Making Cities Self-Reliant

Across the world there is an increasing trend towards urbanization accompanied by a shift in the nature of economy from agriculture and industry to services. Demographers project that bulk of population growth in developing countries will be in urban areas. In 2002 there were 17 mega cities with 10 million plus population in the world and this figure is expected to grow to 21 by 2015. What is remarkable is the fact that excepting for four of them, all the rest are in the developing world!

Politics of Tokenism


One should set their course by the twinkle of the distant stars and not by the lights of a passing ship

Last week, chief minister Chandra Babu Naidu has suddenly decided to bless us with a shower of gifts to make up for the sweltering heat wave that we are going through. He has announced a package of sops worth Rs 700 cr for the farmers, Rs 300 cr for fishermen and agriculture labour, Rs 1000 cr for artisans and weaker sections. He has also resolved to gift every girl child attending a government school with a bicycle!

Agents of the “Crown”

During colonial times, the British Raj used to administer its provinces in India through Governors and “Resident Agents” (in princely states). And within each province/state, the head of administration for each district was the “Collector” who used to report directly to the Governor. Not withstanding the fact that many civil servants of that era have done an outstanding job in public service, they still used to function as the agents of the Crown/Raj.

Where Fraud is Fashionable!

One of the key reasons for industrial stagnation in AP is the general perception of investors and bankers that many promoters and owners of companies in the state are dishonest. This image is truly unfortunate because we do have some outstanding entrepreneurs who adhere to ethical norms and adopt internationally accepted business and accounting standards. But the truth is far more have cheated the investing public, financial agencies, and the government.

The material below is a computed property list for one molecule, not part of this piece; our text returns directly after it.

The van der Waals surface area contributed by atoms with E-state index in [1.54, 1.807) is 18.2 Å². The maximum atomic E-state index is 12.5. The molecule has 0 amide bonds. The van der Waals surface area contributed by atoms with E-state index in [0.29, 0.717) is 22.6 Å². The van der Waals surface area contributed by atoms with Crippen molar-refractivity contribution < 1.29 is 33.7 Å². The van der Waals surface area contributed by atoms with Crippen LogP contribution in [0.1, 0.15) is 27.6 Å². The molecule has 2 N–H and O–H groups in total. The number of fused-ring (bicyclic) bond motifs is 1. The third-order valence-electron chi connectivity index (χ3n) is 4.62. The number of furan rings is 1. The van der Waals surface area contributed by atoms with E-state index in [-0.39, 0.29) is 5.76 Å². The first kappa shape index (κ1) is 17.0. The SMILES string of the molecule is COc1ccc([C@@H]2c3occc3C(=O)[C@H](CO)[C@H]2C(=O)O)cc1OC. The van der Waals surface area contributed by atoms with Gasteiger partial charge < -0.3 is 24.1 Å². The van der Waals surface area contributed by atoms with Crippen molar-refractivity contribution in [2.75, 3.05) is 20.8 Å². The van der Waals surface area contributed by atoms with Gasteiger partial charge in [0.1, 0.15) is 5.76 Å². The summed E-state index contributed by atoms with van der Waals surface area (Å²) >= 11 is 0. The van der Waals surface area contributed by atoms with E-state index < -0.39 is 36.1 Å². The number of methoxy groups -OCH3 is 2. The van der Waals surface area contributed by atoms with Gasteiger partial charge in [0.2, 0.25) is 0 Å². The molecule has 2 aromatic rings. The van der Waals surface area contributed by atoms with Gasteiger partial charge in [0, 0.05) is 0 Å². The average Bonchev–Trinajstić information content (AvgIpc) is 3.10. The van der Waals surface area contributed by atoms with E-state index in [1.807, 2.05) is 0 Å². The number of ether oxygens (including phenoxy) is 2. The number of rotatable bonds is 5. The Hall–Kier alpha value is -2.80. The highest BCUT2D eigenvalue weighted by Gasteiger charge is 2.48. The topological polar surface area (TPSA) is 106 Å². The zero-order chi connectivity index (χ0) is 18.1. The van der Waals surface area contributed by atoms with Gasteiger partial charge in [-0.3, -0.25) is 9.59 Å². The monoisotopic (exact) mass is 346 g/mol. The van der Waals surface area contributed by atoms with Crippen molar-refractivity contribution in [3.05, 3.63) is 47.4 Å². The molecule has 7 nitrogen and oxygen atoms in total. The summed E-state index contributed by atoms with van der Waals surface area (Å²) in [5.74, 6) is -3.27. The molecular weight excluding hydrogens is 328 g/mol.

“Water, water everywhere - But not a drop to drink!”

Most of the state, including the residents of the twin cities got a respite from the sweltering heat-wave with the onset of the Southwest monsoon. But for the majority of the people, the wait for safe, accessible, affordable and assured drinking water supply is going to be much longer. Decades ago, the traditional source of drinking water used to be a small lake or a nearby stream or a bore well. Thanks to the chaotic and unplanned growth, most of the lakes are in a state of utter disrepair and are close to dying.

Crime, Rule of Law and Economic Growth

According to statistics released by the state police the overall number of crimes in AP at 1.31 lakh in 2002 showed a marginal increase from the previous year’s total of 1.17 lakh. The report also revealed that the number of murders at 2376 showed a marginal decline from 2428 in the previous year. Hyderabad reported 110 murders whereas Rangareddy district topped the list with 181.

“Good old days”, or Sheer Nostalgia?


How often have we heard people glorifying the past and their own generation and lamenting the rotten conditions in the present and despairing that things can never improve.

Perennial Threats – Quick Fixes

A glance at the news headlines in the past few weeks made me very frustrated. Some of the headlines read: “ Mysterious viral fever attack leaves scores of kids dead”, “ Floods devastate northeast India”, “One more train disaster”, “ Farmers upset at not getting quality seeds”. Headlines in previous years around this time are more or less the same. Why is it that we are not able to tackle and find lasting solutions to these perennial problems?

Whither Self-governance?

In our fight for independence we rightly said, “Good governance is no substitute for self-governance”. But when our local governments (very often our bureaucrats and ‘superior’ politicians only refer to them as local ‘bodies’ not even giving them a status of a government) seek more autonomy, the immediate response from one and all is that local representatives are inexperienced and incompetent, corruption will skyrocket, and citizens are illiterate and ill-informed.

Popular Sovereignty and Local Governments

It is now over ten years since the 73rd and 74th amendments to the Constitution were enacted with great hope and anticipation. Unfortunately, local governments in most parts of the country continue to be feeble and anaemic. As has now become the habit, our law-makers are loquacious without substance. Together the two amendments are about 7700 word-long, and yet the key provisions regarding the powers and functions of panchayats (Article 243-G) and municipalities (243-W) are vague and feeble.

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